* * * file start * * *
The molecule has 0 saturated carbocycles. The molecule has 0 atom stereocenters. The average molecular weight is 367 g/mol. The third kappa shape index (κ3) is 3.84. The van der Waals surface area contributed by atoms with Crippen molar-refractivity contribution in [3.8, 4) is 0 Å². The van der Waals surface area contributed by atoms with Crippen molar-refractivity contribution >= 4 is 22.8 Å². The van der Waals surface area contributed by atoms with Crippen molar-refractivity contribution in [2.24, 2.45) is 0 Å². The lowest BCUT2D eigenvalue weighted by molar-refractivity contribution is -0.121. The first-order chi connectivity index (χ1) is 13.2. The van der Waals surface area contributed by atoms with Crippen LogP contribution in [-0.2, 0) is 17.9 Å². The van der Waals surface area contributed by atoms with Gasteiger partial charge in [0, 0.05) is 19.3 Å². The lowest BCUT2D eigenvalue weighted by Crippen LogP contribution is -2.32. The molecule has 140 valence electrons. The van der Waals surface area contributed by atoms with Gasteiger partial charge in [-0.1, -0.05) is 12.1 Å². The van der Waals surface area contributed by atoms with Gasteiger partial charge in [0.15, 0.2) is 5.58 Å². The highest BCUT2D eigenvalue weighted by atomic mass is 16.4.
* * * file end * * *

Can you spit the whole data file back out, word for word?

The molecule has 0 saturated carbocycles. The molecule has 0 atom stereocenters. The average molecular weight is 367 g/mol. The third kappa shape index (κ3) is 3.84. The van der Waals surface area contributed by atoms with Crippen molar-refractivity contribution in [3.8, 4) is 0 Å². The van der Waals surface area contributed by atoms with Crippen molar-refractivity contribution >= 4 is 22.8 Å². The van der Waals surface area contributed by atoms with Crippen molar-refractivity contribution in [2.24, 2.45) is 0 Å². The lowest BCUT2D eigenvalue weighted by molar-refractivity contribution is -0.121. The first-order chi connectivity index (χ1) is 13.2. The van der Waals surface area contributed by atoms with Crippen LogP contribution in [-0.2, 0) is 17.9 Å². The van der Waals surface area contributed by atoms with Gasteiger partial charge in [0, 0.05) is 19.3 Å². The lowest BCUT2D eigenvalue weighted by Crippen LogP contribution is -2.32. The molecule has 140 valence electrons. The van der Waals surface area contributed by atoms with Gasteiger partial charge in [-0.1, -0.05) is 12.1 Å². The van der Waals surface area contributed by atoms with Gasteiger partial charge in [0.15, 0.2) is 5.58 Å². The highest BCUT2D eigenvalue weighted by atomic mass is 16.4.